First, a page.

‘Barbie’ movie causes 603% spike in interest as baby name

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By Dan Sears

Pink is for girls’ names.

The “Barbie” movie has grossed more than a billion dollars worldwide — and eight months from now, a million more Barbies could be saying “hi” to the world, info from one popular baby naming website suggests.

According to Nameberry, searches for “Barbie” have surged by 603% since April, when the trailer for the Greta Gerwig-directed summer blockbuster was released.

The film, which swept into theaters in July, stars Margot Robbie as in the titular role and Ryan Gosling as Ken.

Searches for “Ken” — or “Kenneth” — saw a 293% increase in the same time period.

“Barbie and Ken are piquing parents’ interest, but this doesn’t mean that will translate into actual usage,” Nameberry’s editor-in-chief Sophie Kihm told People.

Baby wearing pink in pink blanket.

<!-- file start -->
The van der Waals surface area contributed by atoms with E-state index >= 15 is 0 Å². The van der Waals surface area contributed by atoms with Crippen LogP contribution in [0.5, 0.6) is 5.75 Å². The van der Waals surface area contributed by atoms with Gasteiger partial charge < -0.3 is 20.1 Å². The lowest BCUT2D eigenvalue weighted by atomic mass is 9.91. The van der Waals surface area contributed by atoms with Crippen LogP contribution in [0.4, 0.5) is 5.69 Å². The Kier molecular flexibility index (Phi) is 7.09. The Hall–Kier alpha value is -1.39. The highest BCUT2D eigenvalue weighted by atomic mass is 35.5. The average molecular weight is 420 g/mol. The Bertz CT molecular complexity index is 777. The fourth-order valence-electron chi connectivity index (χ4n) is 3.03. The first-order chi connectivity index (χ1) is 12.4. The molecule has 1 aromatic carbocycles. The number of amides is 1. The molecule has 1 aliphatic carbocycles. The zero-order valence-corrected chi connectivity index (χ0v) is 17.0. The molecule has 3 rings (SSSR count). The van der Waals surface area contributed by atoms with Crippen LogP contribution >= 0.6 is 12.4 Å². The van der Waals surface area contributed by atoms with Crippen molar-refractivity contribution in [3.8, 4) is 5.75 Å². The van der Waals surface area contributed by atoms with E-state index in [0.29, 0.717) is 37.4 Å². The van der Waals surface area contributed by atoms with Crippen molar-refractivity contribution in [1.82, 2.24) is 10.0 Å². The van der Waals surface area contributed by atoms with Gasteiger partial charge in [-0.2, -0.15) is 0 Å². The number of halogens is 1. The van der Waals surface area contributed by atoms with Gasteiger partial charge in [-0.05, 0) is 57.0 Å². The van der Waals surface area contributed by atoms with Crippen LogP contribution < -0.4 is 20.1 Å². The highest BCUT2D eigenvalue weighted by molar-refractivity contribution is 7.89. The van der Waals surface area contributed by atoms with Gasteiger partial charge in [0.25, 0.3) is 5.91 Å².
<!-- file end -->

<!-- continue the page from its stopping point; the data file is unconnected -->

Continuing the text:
There could be a few more Barbies running around in eight months’ time.
Getty Images

Prior to the film’s release, Kihm noted, “Barbie” had been a very popular name with Amish parents.

And while the spike in interest has been impressive, Kihm said the two names are not expected to crack the top 10 anytime soon.

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“Barbie and Ken are both dated names that aren’t due to come back yet, so while there may be a slight bump from the movie, neither will be among the most popular baby names of 2023,” she explained.

Still of Barbie and Ken driving car from "Barbie."
Barbie and Ken searches have both spiked since the film’s release.

Currently, “Barbie” ranks 1,896 out of 2,000 of the most popular names for 2023 on the website.

“Kenneth” enjoys greater popularity, coming in at 113 out of 2,000.

In a social media post, Kihm noted that “Barbie” debuted in the top 1000 in 1961, two years after the Mattel doll was released.

However, by 1969 the name had fallen off the charts again.

Still of Margot Robbie from "Barbie" wearing pink near pool.
The film’s release caused interest in the name Barbie to spike 603%.
Jaap Buitendijk

Kihm noted that “Barbara” — which “Barbie” can serve as a nickname for — fell out of style in the ’60s, when it came to be seen as old-fashioned.

“In 2022 [Barbie] was used for just 27 baby girls,” she noted.

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